Limited data are available on the characterisation of Mtb strains and genotypes circulating in Nepal. A key factor is the geographical location of Nepal, interlocked between China and India, two countries, which together account for approximately a third of annual global new cases (11% and 24%, respectively) [1]. A recent study of 261 Nepalese isolates found any drug resistance (any drug resistance has been defined as resistance to isoniazid, rifampicin, streptomycin, ethambutol, fluoroquinolones, and/or aminoglycosides) in 12.8%% of Mtb strains that were new untreated cases, with the most frequent lineages reported as CAS/Delhi (40.6%), East Asian (including Beijing) (32.2%), Euro-American (15.7%) and Indo-oceanic (11.5%) [13]. To gain further insight into the characteristics and diversity of Mtb in Nepal, our study aimed to categorise isolates for the first time using IS6110 FAFLP PCR and to assign them to different genetic lineages. Secondly, the level of MDR would be characterized in the population using rpoB (rpoB gene encodes for the Beta subunit of bacterial RNA polymerase) sequencing of the Rifampicin Resistant Determining Region (RRDR) as a predictive surrogate [14-17].

Methods

Strains

Sputum samples from 176 consecutive new TB patients over one year were collected between 2007 and 2008 and cultured alongside routine diagnostics from two Nepalese tuberculosis reference centres located in the Kathmandu valley: the National Tuberculosis Centre (NTC) and the German Nepal Tuberculosis Project (GENETUP). The patient population represented local and referred cases from across Nepal. Bacterial genomic DNA from isolated strains was extracted by the Cetyltrimethylammonium Bromide (CTAB) method [18] at the Mycobacterial Research Laboratories (MRL) in Anandaban Hospital. Informed consent was not required at the time of this study, as samples were collected with routine clinical care and all patient identifiers were anonymized; however, all patients were provided an explanation and were only included upon provision of verbal informed consent. Study procedures were reviewed and approved by NTC and GENETUP. The results for the drug sensitivity tests were unavailable during the entire duration of this study.

IS6110 FAFLP PCR, Fragment Sizing & Analysis

Genomic DNA was digested with the restriction enzymes MseI and TaqI followed by ligation with double stranded TaqI restriction site specific adaptors. The adaptor ligated DNA was amplified following previously published PCR conditions using four fluorescently labelled adaptor specific TaqI forward primers - 5’- CGATGAGTCCTGACCGA*/C*/T*/G* each labelled with a single unique selective nucleotide at the 3’ end and an IS6110 sequence specific reverse primer- 5’- CTGACATGACCCCATCCTTT [9]. In a total volume of 20 µl, 1 µl of the adaptor ligated DNA was added to the reaction containing 1X reaction buffer, 1.5 mM MgCl2, 0.2 mM dNTPs (Invitrogen, UK) , 1 µM of labelled Taq I forward primer, 1 µM of IS6110 reverse primer and 1 U of recombinant Taq polymerase (Invitrogen, UK). The following PCR conditions were carried out in a Veriti thermocycler (Applied Biosystems, UK): 94°C for 15min followed by 35 cycles of 94°C for 20s, 66°C for 30s and 72°C for 2 min with the 66°C annealing temperature reducing by 1°C every cycle for nine cycles and the last 25 cycles at 56°C. Finally, an extension of 72°C for 60min was carried out before further manipulations. The fragments were separated on an ABI genetic analyser 3730XL (Applied Biosystems, UK), sized using PeakScanner v1.0 software (Applied Biosystems) and identified using their fluorescent tag (Figure 1). The four-dye FAFLP data collected from the different profiles were then recorded and compared with a reference collection of Mtb isolates [19] using BioNumerics software v6.1 (Applied Maths Inc., Belgium). Fragments common to different lineages (defined as being present in >50% of strains in a particular genetic lineage) were recorded for each Nepalese strain and compared with a fully characterised global collection as detailed by Thorne et al. [20]. These data were then used to build a dendrogram using the Dice coefficient of similarities to compare the similarity matrix and Unweighted Pair Group Method with Arithmetic Mean (UPGMA) derived cluster analysis with cophenetic correlation for the branch quality.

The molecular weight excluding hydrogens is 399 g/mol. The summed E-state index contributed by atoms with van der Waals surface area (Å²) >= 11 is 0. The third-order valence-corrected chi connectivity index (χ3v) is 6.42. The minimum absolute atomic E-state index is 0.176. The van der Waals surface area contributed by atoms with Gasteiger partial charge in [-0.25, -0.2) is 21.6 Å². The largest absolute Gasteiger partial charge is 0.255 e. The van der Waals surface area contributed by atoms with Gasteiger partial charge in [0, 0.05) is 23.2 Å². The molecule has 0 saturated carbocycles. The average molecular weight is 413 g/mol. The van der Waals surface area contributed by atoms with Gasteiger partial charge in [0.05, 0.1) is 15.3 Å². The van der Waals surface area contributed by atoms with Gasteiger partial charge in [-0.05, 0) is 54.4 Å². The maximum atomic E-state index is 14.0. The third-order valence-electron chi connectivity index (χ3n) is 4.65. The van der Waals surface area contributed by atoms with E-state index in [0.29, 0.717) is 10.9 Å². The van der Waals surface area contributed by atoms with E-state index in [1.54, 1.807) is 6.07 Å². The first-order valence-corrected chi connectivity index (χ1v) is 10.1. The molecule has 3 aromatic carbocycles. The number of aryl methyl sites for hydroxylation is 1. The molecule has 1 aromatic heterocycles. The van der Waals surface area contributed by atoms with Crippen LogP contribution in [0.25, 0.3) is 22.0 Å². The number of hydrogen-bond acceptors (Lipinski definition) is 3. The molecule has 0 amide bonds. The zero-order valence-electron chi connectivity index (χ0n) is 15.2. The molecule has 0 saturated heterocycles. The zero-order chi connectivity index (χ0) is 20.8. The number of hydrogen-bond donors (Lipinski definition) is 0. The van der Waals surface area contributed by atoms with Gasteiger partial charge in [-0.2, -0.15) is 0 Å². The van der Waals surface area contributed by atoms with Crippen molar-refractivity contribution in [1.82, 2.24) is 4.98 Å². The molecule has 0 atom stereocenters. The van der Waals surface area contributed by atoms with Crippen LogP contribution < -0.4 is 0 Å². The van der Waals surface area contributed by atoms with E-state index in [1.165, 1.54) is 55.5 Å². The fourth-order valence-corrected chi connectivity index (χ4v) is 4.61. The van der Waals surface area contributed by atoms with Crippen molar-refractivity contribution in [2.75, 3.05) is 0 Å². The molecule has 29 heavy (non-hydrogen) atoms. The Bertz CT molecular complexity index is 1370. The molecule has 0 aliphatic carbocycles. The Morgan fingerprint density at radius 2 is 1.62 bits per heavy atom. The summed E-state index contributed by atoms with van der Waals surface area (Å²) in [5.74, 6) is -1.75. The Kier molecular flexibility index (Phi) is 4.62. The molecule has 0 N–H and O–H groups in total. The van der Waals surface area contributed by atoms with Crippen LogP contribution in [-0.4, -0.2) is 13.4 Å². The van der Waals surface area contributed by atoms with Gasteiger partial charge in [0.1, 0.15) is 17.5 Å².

Figure 1: Pictorial representation of the IS6110 FAFLP PCR methodology. Coloured fragments are amplified using uniquely labelled adapter specific primers. For example, blue coloured fragments are amplified if the primers are labelled with 6-FAM fluorescein ‘blue’ dye, red coloured fragments with PET dye, green coloured fragments with VIC dye and black coloured fragments with NED dye.

rpoB Analysis

The 81 bp Rifampicin Resistant Determining Region (RRDR) of the rpoB gene of all strains were sequenced using published primers [21] and analysed in BIOEDIT software using ClustalW alignment parameters. The PCR was carried out in a total volume of 50µl where 1µl of the DNA was added to the reaction containing 1xPCR reaction buffer, 1.5mM MgCl2, 0.2mM dNTPs (Invitrogen, UK), 20µM each of both rpoB-RRDRforward (5’-CGATCACACCGCAGACGTTGA) and reverse primers (5’- GGCACGCTCACGTGACAGACC) and 5U recombinant Taq polymerase (Invitrogen, UK). The following PCR conditions were carried out using a Veriti thermocycler (Applied Biosystems, UK): 94˚C for 2 min followed by 35 cycles of 94˚C for 30 sec, 60˚C for 30 sec and 72˚C for 1 min. Finally, an extension of 72˚C for 10 min was performed before cleaning the products using AmpureXP magnetic beads (Beckman Coulter, UK) according to the manufacturer’s protocol and sequencing using the forward primer, rpoB-RRDR forward.